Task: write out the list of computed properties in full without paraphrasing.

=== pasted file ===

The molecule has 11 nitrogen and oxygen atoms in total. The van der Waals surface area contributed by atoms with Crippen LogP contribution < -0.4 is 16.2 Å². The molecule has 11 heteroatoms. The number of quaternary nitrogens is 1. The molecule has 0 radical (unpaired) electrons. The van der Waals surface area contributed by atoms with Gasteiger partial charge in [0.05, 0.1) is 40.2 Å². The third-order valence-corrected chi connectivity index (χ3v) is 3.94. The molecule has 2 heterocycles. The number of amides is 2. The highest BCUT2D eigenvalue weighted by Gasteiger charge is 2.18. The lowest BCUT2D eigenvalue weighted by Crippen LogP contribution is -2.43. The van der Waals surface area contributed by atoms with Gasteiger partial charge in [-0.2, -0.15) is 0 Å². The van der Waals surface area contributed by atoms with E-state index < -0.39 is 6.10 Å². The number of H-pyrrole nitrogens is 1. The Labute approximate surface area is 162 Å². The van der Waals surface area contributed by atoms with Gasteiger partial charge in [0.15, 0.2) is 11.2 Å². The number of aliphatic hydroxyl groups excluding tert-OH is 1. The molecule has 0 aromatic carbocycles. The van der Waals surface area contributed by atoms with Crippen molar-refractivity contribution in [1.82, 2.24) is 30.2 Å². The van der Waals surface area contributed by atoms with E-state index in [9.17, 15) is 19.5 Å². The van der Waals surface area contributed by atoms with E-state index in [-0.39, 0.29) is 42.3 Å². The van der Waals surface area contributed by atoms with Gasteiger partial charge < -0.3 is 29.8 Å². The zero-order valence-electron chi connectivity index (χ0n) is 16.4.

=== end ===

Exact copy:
The molecule has 11 nitrogen and oxygen atoms in total. The van der Waals surface area contributed by atoms with Crippen LogP contribution < -0.4 is 16.2 Å². The molecule has 11 heteroatoms. The number of quaternary nitrogens is 1. The molecule has 0 radical (unpaired) electrons. The van der Waals surface area contributed by atoms with Gasteiger partial charge in [0.05, 0.1) is 40.2 Å². The third-order valence-corrected chi connectivity index (χ3v) is 3.94. The molecule has 2 heterocycles. The number of amides is 2. The highest BCUT2D eigenvalue weighted by Gasteiger charge is 2.18. The lowest BCUT2D eigenvalue weighted by Crippen LogP contribution is -2.43. The van der Waals surface area contributed by atoms with Gasteiger partial charge in [-0.2, -0.15) is 0 Å². The van der Waals surface area contributed by atoms with E-state index < -0.39 is 6.10 Å². The number of H-pyrrole nitrogens is 1. The Labute approximate surface area is 162 Å². The van der Waals surface area contributed by atoms with Gasteiger partial charge in [0.15, 0.2) is 11.2 Å². The number of aliphatic hydroxyl groups excluding tert-OH is 1. The molecule has 0 aromatic carbocycles. The van der Waals surface area contributed by atoms with Crippen molar-refractivity contribution in [1.82, 2.24) is 30.2 Å². The van der Waals surface area contributed by atoms with E-state index in [9.17, 15) is 19.5 Å². The van der Waals surface area contributed by atoms with E-state index in [-0.39, 0.29) is 42.3 Å². The van der Waals surface area contributed by atoms with Gasteiger partial charge < -0.3 is 29.8 Å². The zero-order valence-electron chi connectivity index (χ0n) is 16.4.